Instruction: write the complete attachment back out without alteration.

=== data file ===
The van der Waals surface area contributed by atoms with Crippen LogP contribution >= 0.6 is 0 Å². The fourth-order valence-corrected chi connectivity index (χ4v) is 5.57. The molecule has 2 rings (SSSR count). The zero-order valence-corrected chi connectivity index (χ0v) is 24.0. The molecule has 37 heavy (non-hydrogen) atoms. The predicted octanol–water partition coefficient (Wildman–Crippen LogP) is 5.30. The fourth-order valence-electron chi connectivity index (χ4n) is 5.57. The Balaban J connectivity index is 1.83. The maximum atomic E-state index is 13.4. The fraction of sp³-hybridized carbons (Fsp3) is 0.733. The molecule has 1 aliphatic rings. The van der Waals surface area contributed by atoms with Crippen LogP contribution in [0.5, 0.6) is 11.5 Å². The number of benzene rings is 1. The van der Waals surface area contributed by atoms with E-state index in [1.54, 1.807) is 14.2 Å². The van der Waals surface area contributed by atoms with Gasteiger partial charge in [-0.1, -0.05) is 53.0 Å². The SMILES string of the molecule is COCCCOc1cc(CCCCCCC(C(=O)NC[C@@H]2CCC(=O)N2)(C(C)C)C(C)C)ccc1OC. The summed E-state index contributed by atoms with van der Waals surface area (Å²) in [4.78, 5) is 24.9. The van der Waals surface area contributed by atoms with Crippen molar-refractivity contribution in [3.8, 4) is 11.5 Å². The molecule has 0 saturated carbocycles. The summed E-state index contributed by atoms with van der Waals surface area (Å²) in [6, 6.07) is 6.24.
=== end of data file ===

The van der Waals surface area contributed by atoms with Crippen LogP contribution >= 0.6 is 0 Å². The fourth-order valence-corrected chi connectivity index (χ4v) is 5.57. The molecule has 2 rings (SSSR count). The zero-order valence-corrected chi connectivity index (χ0v) is 24.0. The molecule has 37 heavy (non-hydrogen) atoms. The predicted octanol–water partition coefficient (Wildman–Crippen LogP) is 5.30. The fourth-order valence-electron chi connectivity index (χ4n) is 5.57. The Balaban J connectivity index is 1.83. The maximum atomic E-state index is 13.4. The fraction of sp³-hybridized carbons (Fsp3) is 0.733. The molecule has 1 aliphatic rings. The van der Waals surface area contributed by atoms with Crippen LogP contribution in [0.5, 0.6) is 11.5 Å². The number of benzene rings is 1. The van der Waals surface area contributed by atoms with E-state index in [1.54, 1.807) is 14.2 Å². The van der Waals surface area contributed by atoms with Gasteiger partial charge in [-0.1, -0.05) is 53.0 Å². The SMILES string of the molecule is COCCCOc1cc(CCCCCCC(C(=O)NC[C@@H]2CCC(=O)N2)(C(C)C)C(C)C)ccc1OC. The summed E-state index contributed by atoms with van der Waals surface area (Å²) in [4.78, 5) is 24.9. The van der Waals surface area contributed by atoms with Crippen molar-refractivity contribution in [3.8, 4) is 11.5 Å². The molecule has 0 saturated carbocycles. The summed E-state index contributed by atoms with van der Waals surface area (Å²) in [6, 6.07) is 6.24.